It’s no secret that a good many of us on the Heavy Blog staff enjoy Converge. Since 1990, these guys have been making some of the best hardcore out there, consistently pushing their genre forward in ways nobody could have imagined. Last Sunday (September 4) marked the fifteenth anniversary of the band’s seminal release Jane Doe; an album that is still regarded today as legendary and incredibly influential on the metalcore/hardcore scene, and I thought it apt to say a few words about this album.

I can still remember to this day the circumstances regarding my first listen of Jane Doe. Sure, I had been interested in what the album represented to the hardcore community—I pretty much drank in everything the Jane Doe Wikipedia page could tell me (because, you know, that’s a great source of information)—but I had never really listened to it beyond a few samples. But all that changed sometime around sophomore year of college, where fellow Heavy Blog writer Scott Murphy and I took yet another trip to our beloved music store, Newbury Comics. We came out with our bank accounts essentially wiped out, and a hefty bag of CDs in hand, with Scott touting Jane Doe.

We were both so psyched to finally listen to this album that we spun it on the ride home while I drove through the back roads New Hampshire in my crappy old Dodge Intrepid.

And…just…wow. The energy was palpable. Of course, hardcore basically relies on energy, but this was different. It was raw and powerful. To be fair, though, I was a dumb kid back then; Jane Doe was “just okay” to me in terms of quality; it couldn’t hold a candle to Trivium‘s Ascendency or some other metalcore act I was really digging at the time. (Again: I was stupid.) While Scott jumped onto the Converge bandwagon relatively quickly, I was a little slow. It really took me until just a few years ago for this album’s beauty (and Converge’s music in general) to really hit me. But when it did, it was like turning on a flashlight in a pitch-black cave.

There’s a lot to say about Jane Doe, from the influence the band subsequently had on other metalcore acts with this album and its sequels to being a milestone in Kurt Ballou’s career as a producer, to the visually chaotic beauty Jacob Bannon brought to the table with the now-iconic Jane Doe album cover. It’s just a monumental album in pretty much every way you could possibly think.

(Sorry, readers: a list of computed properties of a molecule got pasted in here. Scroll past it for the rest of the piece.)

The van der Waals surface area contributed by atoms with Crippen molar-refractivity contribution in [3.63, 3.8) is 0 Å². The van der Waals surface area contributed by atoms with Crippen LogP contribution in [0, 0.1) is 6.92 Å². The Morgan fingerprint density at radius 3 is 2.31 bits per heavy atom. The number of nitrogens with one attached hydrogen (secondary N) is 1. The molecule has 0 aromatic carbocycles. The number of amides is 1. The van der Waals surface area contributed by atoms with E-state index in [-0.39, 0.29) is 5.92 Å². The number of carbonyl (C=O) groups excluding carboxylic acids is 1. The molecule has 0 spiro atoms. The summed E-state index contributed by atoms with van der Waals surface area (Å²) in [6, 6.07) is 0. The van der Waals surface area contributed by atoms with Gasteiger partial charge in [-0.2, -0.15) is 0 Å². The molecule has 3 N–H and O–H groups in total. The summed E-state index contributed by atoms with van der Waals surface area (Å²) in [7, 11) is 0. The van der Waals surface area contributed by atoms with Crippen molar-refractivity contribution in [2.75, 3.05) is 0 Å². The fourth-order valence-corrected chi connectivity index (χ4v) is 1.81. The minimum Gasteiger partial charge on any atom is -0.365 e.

But I personally regard the album as one of the first “awakened” hardcore/metalcore releases; it’s a watershed moment where Converge gained a solid sense of identity and awareness, essentially following their own rules as they made them up, following an artistic vision that went beyond any sort of pretension there was and had ever been regarding hardcore music, and affecting every single facet of the band’s creative output for the better.

When I use a term like “awakened”, it isn’t meant to be sycophantic, or to assume that Converge was/is some sort of snooty band that are somehow “above” all their fellow hardcore artists. (Honestly, I couldn’t tell you what they were thinking exactly when Jane Doe was being made—only the band could definitively say something like that.) Instead, “awakened” or “aware” is, to me, a sort of objective courage and artistic integrity. They don’t care what counts as “hardcore” or not; it’s as if they saw what they wanted to make just sought to make it, with little bullshit in between.

Let’s be fair, though: it’s not like I can read a tattoo on Bannon’s neck that reads “aware” or something; I hear all of this while listening to the album or looking at the cover, at how it’s such a singular piece of hardcore. First off, let’s talk about how the whole album joins together. While it’s a concept album in terms of lyricism, there’s also a great amount of musical cohesion present; each track segues into the next, as if Jane Doe were one long, forty-five-minute suite as opposed to a collection of songs. But despite that homogeneity in the songwriting, there’s a lot of variance to the album on a track-by-track basis. While some tracks sound similar—and let’s face it, it’s true: Converge does have a pretty signature sound at this point—they all have a different flavor. “Concubine” is short, sweet, and raw. “Hell to Pay” feels feverish and confused with Kurt Ballou’s stellar guitar work, and the final track, “Jane Doe,” gives off a sense of sadness, like some wound that will never heal.

Lyrically, Jane Doe is simply poetic. Take the lyrics from one of my favorite tracks, “Phoenix in Flames”: “She burns as bright as the sun / and she falls darker than night / she shines as light as these days / and she fades faster than time.” I won’t even begin to analyze those lyrics, as I think that the ambiguous and personal nature of the lyrics is what makes them so appealing, but on an aesthetic basis alone, they’re gorgeous. You’d be hard pressed to hear such lyrics in a lot of hardcore before this.

And that’s sort of the point I’m trying to make—there’s a lot of this album, and of Converge in general, that doesn’t really line up to the stereotypical vision of hardcore. Converge could’ve gone all machismo and played beatdown hardcore a la Hatebreed, but it wasn’t who they were. They wore their hearts on their sleeve here, and  their integrity towards their own music opened a door for an innumerable amount of bands to bring more into their own art form. Of course, Converge isn’t the only band to open this door—Refused’s Shape of Punk To Come and others helped with some much-needed musical experimentation—but when it comes down to bringing together raw emotion and music, there is only one Converge and only one Jane Doe.

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